No, no, and no.
Yes, yes and yes.
Sessions in all it's colours and flavors, are the only way to properly maintain state. Even with Ajax applications.
Earlier in this thread, I was hoping you would prove me wrong on that. What I think is going on here that you might be fading the line between sessions and php's session management system, those are not the same. Sessions (session layers) are used in many transfer protocols, HTTP not 'really' being one of them (as soon as the status changes to "200 OK" the connection is lost and the session ended). To maintain some sort of state in applications that are dependand of HTTP, session behaviour must be implemented some other way.
While php packs it's own build in session management system, in the form of a couple of session_* functions and a $_SESSION superglobal, this isn't the only way to employ sessions in php.
All one needs is way of identifying the client within a session, a storage method, and code to retrieve and set data using that method, for that perticular client.
Anything that performs that, is a session management system. I'm thinking up a custom session management system as I'm writing this.
With Ajax applications, one could
maintain state client-side, but that would require the client to tell the server exactly
what it wants, and can therefore never be used in an application that requires authentication. But even then the state would be lost upon page refresh.
Sessions are not objects (unless you use instantiations of a class called 'Session' of course).
You can properly identify a client within a database. You don't have to have people registered in your database to generate a random ID and tie it to a specific person.
I'm thinking you're not understanding what I am trying to say. I'm NOT saying you can't use a database to store data by client id, I'm NOT saying you need 'people' registered in a database, what I'm saying is you need to indentify the client by some characteristic, typicly string assigned by the server (id), I order to be able to retrieve the data specific for that client within this session.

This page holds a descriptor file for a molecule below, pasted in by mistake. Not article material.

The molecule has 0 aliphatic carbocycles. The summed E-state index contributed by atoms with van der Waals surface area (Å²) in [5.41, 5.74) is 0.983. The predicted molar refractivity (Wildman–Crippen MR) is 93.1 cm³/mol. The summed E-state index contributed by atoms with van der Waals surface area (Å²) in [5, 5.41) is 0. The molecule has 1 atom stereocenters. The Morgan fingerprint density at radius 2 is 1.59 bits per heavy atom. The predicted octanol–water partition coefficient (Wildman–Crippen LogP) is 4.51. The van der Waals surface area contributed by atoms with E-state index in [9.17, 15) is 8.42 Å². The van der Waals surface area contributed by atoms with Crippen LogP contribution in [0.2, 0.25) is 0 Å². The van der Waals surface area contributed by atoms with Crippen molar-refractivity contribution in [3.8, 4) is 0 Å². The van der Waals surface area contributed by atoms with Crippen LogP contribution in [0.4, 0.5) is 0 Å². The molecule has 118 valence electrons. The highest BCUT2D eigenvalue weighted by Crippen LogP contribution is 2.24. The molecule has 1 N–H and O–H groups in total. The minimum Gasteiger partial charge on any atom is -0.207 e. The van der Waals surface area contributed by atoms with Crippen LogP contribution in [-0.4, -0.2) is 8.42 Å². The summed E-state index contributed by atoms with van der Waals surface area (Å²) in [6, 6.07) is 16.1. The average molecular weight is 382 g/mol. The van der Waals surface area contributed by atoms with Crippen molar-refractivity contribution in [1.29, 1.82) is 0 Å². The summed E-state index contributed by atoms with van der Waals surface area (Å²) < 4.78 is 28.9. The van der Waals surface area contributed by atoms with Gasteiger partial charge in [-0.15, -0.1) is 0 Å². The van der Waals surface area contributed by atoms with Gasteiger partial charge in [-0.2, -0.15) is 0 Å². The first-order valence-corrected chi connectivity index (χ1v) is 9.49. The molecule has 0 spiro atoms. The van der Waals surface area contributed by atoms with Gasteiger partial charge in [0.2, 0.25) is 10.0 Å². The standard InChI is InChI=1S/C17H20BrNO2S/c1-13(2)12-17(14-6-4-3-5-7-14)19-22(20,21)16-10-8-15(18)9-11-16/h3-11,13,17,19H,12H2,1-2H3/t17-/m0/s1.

You can NOT identify a client within a database. Assuming you mean identifiying a client by use of the data in the database, you can not get client specific
data from a database (or a flatfile it doesn't matter in this case), if you do not know what client to fetch for.
E.g. the client has to identify itself first.
That doesn't make any sense.
Well, it does. In order to start a session, the client has to have an identity. Currently, the only way that actually works that I know of (for HTTP dependant applications) are passing an id by the above mentioned methods.
Look, you can think what you want, but there are plenty of ways besides sessions to "maintain state". Some would argue that sessions aren't even secure, and I would tend to agree with them.
There are plenty of ways to employ sessions other than the standard, build-in session management system in php. There aren't any ways to maintain state other than using sessions.
True that session in HTTP dependant applications aren't that secure (you have to watch session hijacking and session fixation), but these are problems with the concept of sessions in the realm of all HTTP dependant solutions, not just php.
You need to stop thinking in absolutes and start realizing that there is a variety of ways to attack a problem and some may be better than what you currently use.
Actually I do that do a sickening extend. I tend to go so far that while I've a perfectly working solution I'll abandon it, just to try if something else might work better. Which isn't all bad, but makes creating an application a very time consuming process...
And one more thing... "sessions in all it's colors and flavors" doesn't make any sense either. Sessions are sesssions. It's an object. How can it have more than one color or flavor?!?!
I was refering to both session layers in other protocols (FTP, SMTP, FTPS, Telnet, more) and the variety of possible implementations of session management in HTTP dependant applications.
That is what I'm trying to say. Took me long enough to write, phewey...
I hope you see where I'm coming from now.